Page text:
recurrent infection is mild. Long-term studies are needed to assess at what rate recurrent
hepatitis C leads to recurrence of cirrhosis. At present, long-term survival after liver
transplantation for hepatitis C is similar to that for other diagnoses, averaging 65
percent after 5 years.
In many areas of the world, chronic hepatitis C is a major cause of hepatocellular
carcinoma (HCC). This tumour occurs largely in patients with long-standing disease, and
the majority have cirrhosis. Therapies for HCC are unsatisfactory and focus must be on
prevention of development of cirrhosis and early detection of liver cancer.
The spectrum of hepatitis C also includes several nonhepatic manifestations, including
arthritis, keratoconjunctivitis sicca, lichen planus, glomerulonephritis, and essential
mixed cryoglobulinemia (EMC). EMC is a syndrome marked by varying combinations of fatigue,
muscle and joint aches, arthritis, skin rash (hives, purpura, or vasculitis), neuropathy,
and glomerulonephritis. Cryoglobulins are found in serum composed of immune complexes of
HCV and anti-HCV, immunoglobulins, rheumatoid factor, and complement. Hepatitis C appears
to be the most common cause of EMC, a fact that was not appreciated before the
availability of serological tests for HCV. Cryoglobulins are detectable in up to one-third
of patients with chronic hepatitis C, but the clinical syndrome of EMC occurs in only 1-2
percent of patients. This syndrome can be severe, incapacitating, and even fatal.
Resolution of the hepatitis C is followed by resolution of the EMC. Glomerulonephritis can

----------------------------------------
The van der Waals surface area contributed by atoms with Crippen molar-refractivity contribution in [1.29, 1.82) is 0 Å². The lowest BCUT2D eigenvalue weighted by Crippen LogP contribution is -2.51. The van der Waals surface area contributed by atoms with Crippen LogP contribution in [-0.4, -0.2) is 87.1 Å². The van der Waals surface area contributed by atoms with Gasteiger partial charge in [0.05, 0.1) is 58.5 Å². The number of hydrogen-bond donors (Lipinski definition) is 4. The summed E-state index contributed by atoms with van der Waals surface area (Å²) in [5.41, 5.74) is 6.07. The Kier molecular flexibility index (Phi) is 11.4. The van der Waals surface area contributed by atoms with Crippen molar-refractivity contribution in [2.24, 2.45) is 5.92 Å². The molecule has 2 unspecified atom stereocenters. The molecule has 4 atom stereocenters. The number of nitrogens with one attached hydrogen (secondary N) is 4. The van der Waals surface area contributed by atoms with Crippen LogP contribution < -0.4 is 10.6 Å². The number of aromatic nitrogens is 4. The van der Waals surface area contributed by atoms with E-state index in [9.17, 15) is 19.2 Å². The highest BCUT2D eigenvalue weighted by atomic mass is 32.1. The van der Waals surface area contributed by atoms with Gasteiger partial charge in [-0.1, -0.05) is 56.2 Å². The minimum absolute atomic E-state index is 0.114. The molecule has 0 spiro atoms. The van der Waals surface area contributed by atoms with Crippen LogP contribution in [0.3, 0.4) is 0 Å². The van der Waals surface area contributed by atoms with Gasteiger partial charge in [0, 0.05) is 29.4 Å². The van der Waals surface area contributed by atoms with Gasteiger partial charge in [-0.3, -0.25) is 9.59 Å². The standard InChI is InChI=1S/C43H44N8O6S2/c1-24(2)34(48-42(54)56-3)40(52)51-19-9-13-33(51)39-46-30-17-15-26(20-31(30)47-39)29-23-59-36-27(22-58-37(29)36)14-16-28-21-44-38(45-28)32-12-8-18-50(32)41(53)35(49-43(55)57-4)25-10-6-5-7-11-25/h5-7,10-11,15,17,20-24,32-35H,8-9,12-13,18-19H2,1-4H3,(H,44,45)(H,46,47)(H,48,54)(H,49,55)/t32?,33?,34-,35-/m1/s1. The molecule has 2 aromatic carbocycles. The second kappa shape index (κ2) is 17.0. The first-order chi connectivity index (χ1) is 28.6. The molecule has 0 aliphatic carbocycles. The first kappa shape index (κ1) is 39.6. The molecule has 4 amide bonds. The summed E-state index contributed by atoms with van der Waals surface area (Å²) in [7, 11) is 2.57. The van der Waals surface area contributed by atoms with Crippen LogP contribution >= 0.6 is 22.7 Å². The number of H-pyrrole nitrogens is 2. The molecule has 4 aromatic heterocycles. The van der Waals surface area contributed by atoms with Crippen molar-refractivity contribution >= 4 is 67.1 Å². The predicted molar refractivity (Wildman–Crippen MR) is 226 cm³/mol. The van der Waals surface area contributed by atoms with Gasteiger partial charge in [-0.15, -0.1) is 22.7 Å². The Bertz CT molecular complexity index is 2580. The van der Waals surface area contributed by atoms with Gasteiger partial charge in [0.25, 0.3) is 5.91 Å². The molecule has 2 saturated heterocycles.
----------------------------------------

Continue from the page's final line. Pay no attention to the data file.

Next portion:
also occur with hepatitis C; it usually represents the renal involvement of HCV-related
EMC. Overall, this syndrome might best be called HCV-related systemic vasculitis.
A final clinical manifestation of chronic hepatitis C is porphyria cutanea tarda (PCT).
This form of porphyria is found in several forms of chronic liver disease often in
association with iron overload. In some parts of the world, hepatitis C is the major
underlying cause of PCT. Like other forms, HCV-related PCT can be treated with phlebotomy
to deplete the excess iron stores that exacerbate the porphyria.
Thus, there is a wide clinical spectrum to acute and chronic hepatitis C. Simple and
reliable systems to stage and grade the severity of chronic hepatitis C are needed.
Histological systems such as the histology activity index (HAI) have been developed to
categorize chronic hepatitis C for use in clinical studies of natural history and therapy.
A possible system which mixes clinical symptoms, serum biochemical tests, and liver
histology would be as follows:
Mild (ALT normal or <2 times upper limit)
Moderate (ALT 2-5 times upper limit)
Severe (ALT >5 times upper limit)
Cirrhosis: Present or absent
Symptoms: Present or absent